Revisit: The General Greene


A few blocks east of Ft. Greene Park, the General Greene and its ice cream cart are a prominent fixture of the DeKalb dining scene.

The General Greene came out of the paddock at a trot last August, then vaguely disappointed everyone with interesting-sounding food that was often poorly executed. When I checked the place out at lunch a few months ago, I lamented: “The pulled pork sandwich…organized something like a Cuban sandwich, was a colossal disappointment, since the pork had been rendered into small crisp shards that didn’t seem much like pork. The biggest question, was why did the plates arrive so unadorned? Even a diner puts a sprig of parsley on the plate.”

Now, a new chef has taken over (Julie Farias, formerly of Ici and Beer Table), and the reduced and reformed menu is coming out of the kitchen with far more persuasion and polish. Folks who didn’t mind the place before will be delighted that some of the smaller bar snacks have been retained, including excellent deviled eggs, bacon dates, and the elementary-but-wonderful radishes with sea salt.

Some of the dishes on the new menu have been reformulated. A formerly lackluster beet salad that smothered the painfully purple vegetable in horseradish sauce is now configured as shaved raw beets mixed with mounds of cooked beets, with a few other salad accoutrements, representing a vast improvement. New to the menu is a tofu entree that matches a quavering block of soft tofu with boiled and fried fava beens–the former going “squish” and the latter going “crunch.”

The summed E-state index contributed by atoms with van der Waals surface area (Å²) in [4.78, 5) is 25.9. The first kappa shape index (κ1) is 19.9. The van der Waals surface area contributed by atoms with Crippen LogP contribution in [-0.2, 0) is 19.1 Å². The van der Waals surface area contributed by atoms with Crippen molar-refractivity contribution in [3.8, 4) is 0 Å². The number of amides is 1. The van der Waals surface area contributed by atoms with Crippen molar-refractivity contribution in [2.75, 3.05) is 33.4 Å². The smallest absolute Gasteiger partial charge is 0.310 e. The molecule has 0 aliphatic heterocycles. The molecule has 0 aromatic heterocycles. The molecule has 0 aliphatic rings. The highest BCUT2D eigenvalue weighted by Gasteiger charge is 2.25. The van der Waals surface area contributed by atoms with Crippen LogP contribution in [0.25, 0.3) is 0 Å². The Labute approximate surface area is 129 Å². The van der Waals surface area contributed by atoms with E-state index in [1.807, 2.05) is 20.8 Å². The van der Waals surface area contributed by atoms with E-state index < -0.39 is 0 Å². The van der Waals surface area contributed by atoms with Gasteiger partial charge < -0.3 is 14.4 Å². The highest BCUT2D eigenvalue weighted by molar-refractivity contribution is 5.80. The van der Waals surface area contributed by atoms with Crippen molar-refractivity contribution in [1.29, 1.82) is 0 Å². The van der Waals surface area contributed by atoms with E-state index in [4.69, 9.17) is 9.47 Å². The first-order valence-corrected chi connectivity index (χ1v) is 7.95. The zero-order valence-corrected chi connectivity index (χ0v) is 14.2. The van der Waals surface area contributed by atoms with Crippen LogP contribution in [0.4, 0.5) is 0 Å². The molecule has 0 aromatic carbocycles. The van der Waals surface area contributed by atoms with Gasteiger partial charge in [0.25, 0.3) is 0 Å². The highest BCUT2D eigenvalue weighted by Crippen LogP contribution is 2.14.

The dishes are still divided into cold and hot plates, ranging in size from small to almost-substantial. “Two dishes per person makes a meal,” quoth the waitress; in practice, my date and I found we needed three apiece, and still craved dessert. (We never pretended to be dainty eaters.) Our favorite dish was a stack of pork ribs arranged like logs in a campfire. The ribs had been cooked to a fare-thee-well, painted with a sweet glaze whose most prominent feature was cracked peppercorns–I’m a sucker for spicy and sweet. I also liked a simple butter lettuce salad decorated with toasted almonds and yellow grapefruit, though my date thought it a big yawn.

Farias has invented a chorizo salad, which lays two big planks of delicious grilled sausage atop greens and roasted potatoes. The chef was born in a Mexican-American family, and once advised me in writing a story about San Antonio Tex-Mex for the Gourmet website. Nevertheless, I was able to dine anonymously by keeping my head down until the meal was over, but as I walked by the kitchen on the way to the bathroom, she pulled me aside and told me about dishes she was working on, including a Brooklyn barbacoa. I’m hoping Farias does some puffy tacos, too, at the General Greene someday.

The General Greene has fielded a line of ice cream this summer, in the restaurant and in a cart out front. It’s described as Philadelphia style, with no eggs. What ice cream has eggs in it, I wondered, other than Wisconsin-style frozen custard? The salty caramel has garnered the most enthusiasm, and we tried it, along with a scoop of coffee. “This tastes a little chalky,” my date said of the latter.

The best dessert was a peach cobbler for two that reminded me of the one my mom made, with a well-browned crunchy topping, tasting slightly of butter and salt, and a big pool of peaches–and this has been a very good year for peaches at local farmers markets. There was a scoop of vanilla ice cream on top, too. Heck, the cobbler alone is enough to make me want to go back. 229 Dekalb Avenue, Ft. Greene, Brooklyn, 718-222-1510

This article from the Village Voice Archive was posted on August 24, 2009


Archive Highlights